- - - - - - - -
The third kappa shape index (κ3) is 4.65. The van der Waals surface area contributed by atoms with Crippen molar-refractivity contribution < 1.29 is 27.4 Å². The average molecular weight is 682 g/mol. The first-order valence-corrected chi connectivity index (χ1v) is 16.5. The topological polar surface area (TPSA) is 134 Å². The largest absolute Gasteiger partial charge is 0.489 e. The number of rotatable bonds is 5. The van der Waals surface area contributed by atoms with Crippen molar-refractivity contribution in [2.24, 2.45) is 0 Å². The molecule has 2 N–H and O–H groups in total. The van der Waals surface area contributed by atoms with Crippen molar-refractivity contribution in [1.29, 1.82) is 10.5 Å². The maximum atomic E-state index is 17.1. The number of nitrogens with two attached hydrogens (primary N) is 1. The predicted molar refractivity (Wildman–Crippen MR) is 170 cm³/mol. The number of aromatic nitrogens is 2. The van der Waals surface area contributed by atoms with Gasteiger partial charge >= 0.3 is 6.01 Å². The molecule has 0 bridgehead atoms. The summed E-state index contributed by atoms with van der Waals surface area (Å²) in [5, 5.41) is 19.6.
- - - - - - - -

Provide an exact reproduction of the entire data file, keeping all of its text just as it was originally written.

The third kappa shape index (κ3) is 4.65. The van der Waals surface area contributed by atoms with Crippen molar-refractivity contribution < 1.29 is 27.4 Å². The average molecular weight is 682 g/mol. The first-order valence-corrected chi connectivity index (χ1v) is 16.5. The topological polar surface area (TPSA) is 134 Å². The largest absolute Gasteiger partial charge is 0.489 e. The number of rotatable bonds is 5. The van der Waals surface area contributed by atoms with Crippen molar-refractivity contribution in [2.24, 2.45) is 0 Å². The molecule has 2 N–H and O–H groups in total. The van der Waals surface area contributed by atoms with Crippen molar-refractivity contribution in [1.29, 1.82) is 10.5 Å². The maximum atomic E-state index is 17.1. The number of nitrogens with two attached hydrogens (primary N) is 1. The predicted molar refractivity (Wildman–Crippen MR) is 170 cm³/mol. The number of aromatic nitrogens is 2. The van der Waals surface area contributed by atoms with Gasteiger partial charge >= 0.3 is 6.01 Å². The molecule has 0 bridgehead atoms. The summed E-state index contributed by atoms with van der Waals surface area (Å²) in [5, 5.41) is 19.6.